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Diocese of South Carolina Announces Schedule for Mediation

Diocese of South Carolina Announces Schedule for Mediation

10/05/2017

Diocese of South Carolina Announces Schedule for Mediation

Today the Diocese of South Carolina (Diocese) announced the schedule for mediation of the ongoing litigation with The Episcopal Church (TEC).

Statement by the Rev. Canon Jim Lewis:

“In a pre-mediation meeting today with Judge Joseph Anderson, it was determined that mediation would be conducted November 6-8 in Columbia, South Carolina. Both State and Federal cases will be addressed by the mediation. Confidentiality will be expected from all parties concerning these discussions.”

The Diocese also provided the following list of additional details:

  • In 2012, the Diocese of South Carolina, along with 50 of its congregations voted by an 80% margin to disassociate from The Episcopal Church. In a complicated and sharply divided ruling consisting of five separate opinions, the S.C. Supreme Court appeared to rule on August 2 this year that parishes which had “acceded” to the national church are subject to a trust interest in their property by (TEC).
  • Conclusion to today’s Reply in Support of Motion to Recuse: “The depth of Justice Hearn’s connection to this case warrants her disqualification pursuant to Canon 3E to ensure the promotion of public confidence in the integrity of the Court and in this decision. Justice Hearn should recuse herself and the Court should vacate her opinion.”
  • Conclusion to our Reply in Support of Motion to Rehear: There is no basis under this Court’s or the United States Supreme Court’s precedents or South Carolina trust law for the outcome that the Court reached based on the principles the Court stated that it applied.The result reached by the majority… is incompatible with South Carolina law.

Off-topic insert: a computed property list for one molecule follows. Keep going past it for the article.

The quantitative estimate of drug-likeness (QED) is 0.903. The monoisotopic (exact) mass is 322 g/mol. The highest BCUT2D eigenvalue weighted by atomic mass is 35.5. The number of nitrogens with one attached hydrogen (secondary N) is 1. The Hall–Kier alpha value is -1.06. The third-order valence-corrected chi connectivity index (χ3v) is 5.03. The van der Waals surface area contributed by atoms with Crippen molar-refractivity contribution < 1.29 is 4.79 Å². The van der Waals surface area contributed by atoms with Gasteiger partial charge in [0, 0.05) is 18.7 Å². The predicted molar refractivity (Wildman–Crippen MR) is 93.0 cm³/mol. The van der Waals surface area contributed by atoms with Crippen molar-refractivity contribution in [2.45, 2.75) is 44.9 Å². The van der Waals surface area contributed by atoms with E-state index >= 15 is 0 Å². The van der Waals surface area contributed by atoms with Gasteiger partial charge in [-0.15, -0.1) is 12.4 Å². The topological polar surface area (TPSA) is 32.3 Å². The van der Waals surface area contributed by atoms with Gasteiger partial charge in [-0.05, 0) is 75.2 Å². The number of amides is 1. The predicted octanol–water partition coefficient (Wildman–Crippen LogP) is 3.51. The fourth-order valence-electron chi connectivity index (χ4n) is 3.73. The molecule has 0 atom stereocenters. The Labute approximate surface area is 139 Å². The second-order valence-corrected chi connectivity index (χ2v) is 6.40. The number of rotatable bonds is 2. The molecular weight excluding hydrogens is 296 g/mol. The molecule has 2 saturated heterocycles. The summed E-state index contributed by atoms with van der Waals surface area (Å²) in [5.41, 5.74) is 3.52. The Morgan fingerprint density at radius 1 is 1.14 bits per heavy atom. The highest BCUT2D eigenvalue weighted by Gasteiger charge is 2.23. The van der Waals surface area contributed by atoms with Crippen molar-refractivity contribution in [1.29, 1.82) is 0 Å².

• Over one hundred ten clergy from around the state of South Carolina, representing 10 different denominations, have come together to express their support for the Diocese and their concern for the Constitutional issues raised by our Supreme Court ruling. “If one religious group can be treated in this fashion today, there is good cause for concern that others may fare no better in the future.”
  • The Rev. Jeff Miller, rector of St. Philip’s, Charleston, the mother-church of the Diocese, rightly describes the consequence of the existing ruling. “Religious freedom in these cherished, sacred spaces dating back to 1680 will be denied, and these properties taken away. This freedom will be denied, not because tens of thousands of parishioners have changed their beliefs, but rather because they have not. Members of St. Philip’s and the other Diocesan congregations adhere to the faith of their fathers and grandfathers, of great-grandfathers and great-great-grandfathers, the historic faith of Christians as practiced for 2,000 years.”
  • The Justice in this ruling who provided the deciding vote is a member of a TEC parish, Diocese and its national church, who would be the beneficiaries of a nearly $500 million property windfall if the current ruling stands. That is a massive conflict of interest. It is the responsibility of the judge, under the South Carolina Code of Judicial Conduct, to reveal that issue, not for a party in the case to challenge the propriety of their actions.
  • The expert affidavit testimonies of Nathan M. Crystal, Professor and Adjunct Professor of Ethics at the University of South Carolina and NYU Schools of Law and Lawrence J. Fox, Professor of Ethics at Yale University are unanimous in concluding the due process rights of the Diocese of South Carolina have been violated by these actions and the only appropriate response is for this Justice to be recused from further participation in this case and their opinion vacated.
  • As Justice Kittredge noted in his dissenting opinion, “The message is clear for churches in South Carolina that are affiliated in any manner with a national organization and have never lifted a finger to transfer control or ownership of their property—if you think your property ownership is secure, think again.”
  • Former Chief Justice Jean Toal, in her dissenting opinion, had this observation to make about its impact on the property rights of the Diocese of South Carolina. “The lead opinion in this case is nothing less than judicial sanction of the confiscation of church property masquerading as an attempt to promulgate a new deference rule for determining title in this matter.”

LINKS:

A copy of today’s filed Replies can be found here:

http://www.diosc.com/sys/images/documents/tec/2017-9-25-reply-to-petition-rehearing.pdf
http://www.diosc.com/sys/images/documents/tec/2017-9-25-reply-to-motion-to-recuse.pdf

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